Most part of history man has lived under the rule of kings. Of course, even under absolutist regimes the king was not alone in the exercise of power. As Oxford historian Ronald Syme wrote in his book The Roman Revolution: “in all ages, whatever the form and name of government, be it monarchy, republic, or democracy, an oligarchy lurks behind the façade (…)”. In fact, kings were subject to many theoretical and practical restraints, the first of which was their religious belief in a power above themselves and to whom they would unerringly have to respond in due time. Secondly, they were subject to a rule of law that was more or less immutable, based on religion and customs, as opposed to today’s legislation, which changes very often and only responds to fads or the variable moods of the majority. Kings were dependent on nobles for both revenues and troops due to the fact that they had limited access to tax revenue and no way to effectively levy taxes, whereas conscription didn’t exist (it was the 1789 French Revolution which brought it). Conscription, which we take for granted nowadays despite being an unquestionable dent to personal liberty, was an important development. Before conscription, soldiers were much more expensive and, thus, armies much smaller. Total wars were unconceivable, normal life was not as affected by what happened in a front that was quite narrow by definition, and the lines between the rulers and the ruled were not as blurred as they became afterwards -with the dire consequence of making possible the hatred between entire peoples through the extensive use of propaganda.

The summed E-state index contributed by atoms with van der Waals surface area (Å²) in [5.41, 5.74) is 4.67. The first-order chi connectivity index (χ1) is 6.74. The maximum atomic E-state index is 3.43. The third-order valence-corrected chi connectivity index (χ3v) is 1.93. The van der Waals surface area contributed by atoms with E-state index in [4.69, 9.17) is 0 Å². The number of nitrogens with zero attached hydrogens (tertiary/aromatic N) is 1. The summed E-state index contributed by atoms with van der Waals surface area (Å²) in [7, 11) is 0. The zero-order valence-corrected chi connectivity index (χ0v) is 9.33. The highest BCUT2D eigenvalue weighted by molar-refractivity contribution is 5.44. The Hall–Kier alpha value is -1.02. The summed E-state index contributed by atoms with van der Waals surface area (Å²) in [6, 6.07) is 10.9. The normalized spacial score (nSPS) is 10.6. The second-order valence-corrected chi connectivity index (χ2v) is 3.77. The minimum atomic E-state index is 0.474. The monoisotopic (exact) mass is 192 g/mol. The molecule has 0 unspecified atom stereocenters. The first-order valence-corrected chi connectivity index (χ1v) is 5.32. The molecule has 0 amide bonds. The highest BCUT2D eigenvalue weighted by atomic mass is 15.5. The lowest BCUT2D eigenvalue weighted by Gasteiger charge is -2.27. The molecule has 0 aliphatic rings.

Between the 6th and the 3rd century BC, Ancient Greece is known for having become the first democracy in History, but it really had little to do with the unheard-of concept of universal suffrage. I will tell you later why it ended badly according to one great American specialist in Ancient Civilizations. Republican Rome lasted five centuries and had only some democratic scents. However, again, neither Greece nor Rome had universal suffrage and both even coexisted with the institution of slavery. Well, with only a couple exceptions, such as maybe the Republic of Venice or Switzerland, since the end of both the Greek democracy and the Roman Republic, and for the ensuing 1800 years, democracy, even in its most limited form of a small group of people being able to vote on a few issues, was not used as a political system roughly anywhere in the world. In the beginning of the 19th century only a small subset of the population was allowed to vote in those few countries where there were some timid traits of a democratic system. The mere thought of equalizing the voting power of a rookie youngster with that of an experienced, wise old man, or of literate and learned people with uneducated people, or of those who paid taxes to finance subsidies with those receiving those same subsidies, was considered weird, to say the least. In the UK, for instance, up until 1815 only 4% of the population 20 years old or older had voting rights (in 1832 it was ca 7%), and only 10% of Germans had the right to vote as late as 1871. In other countries it was similar. Indeed, universal suffrage was not embraced until the 20th century, between 1913 and 1928 in the case of the UK, Norway, Sweden, Denmark, Austria, Germany or the Netherlands, most of them after World War I. Taking into account that subsets of the general population were not allowed to vote until much later (women and racial or religious minorities), we cannot talk about universal suffrage in other countries until the second half of the 20th century: Italy (1945), Canada (1960), Australia (1962), the Unites States (1965), Switzerland (1971), Portugal (1976) or Liechtenstein (1984). Illiterates in Brazil were banned from voting until 1988 and in Sweden, Catholics, which until 1871 were not allowed to vote, had to wait until 1950 to be eligible as members of the cabinet (by the way, only in 2013 were the members of the British royal family allowed to marry a Roman Catholic without losing their dynastic rights).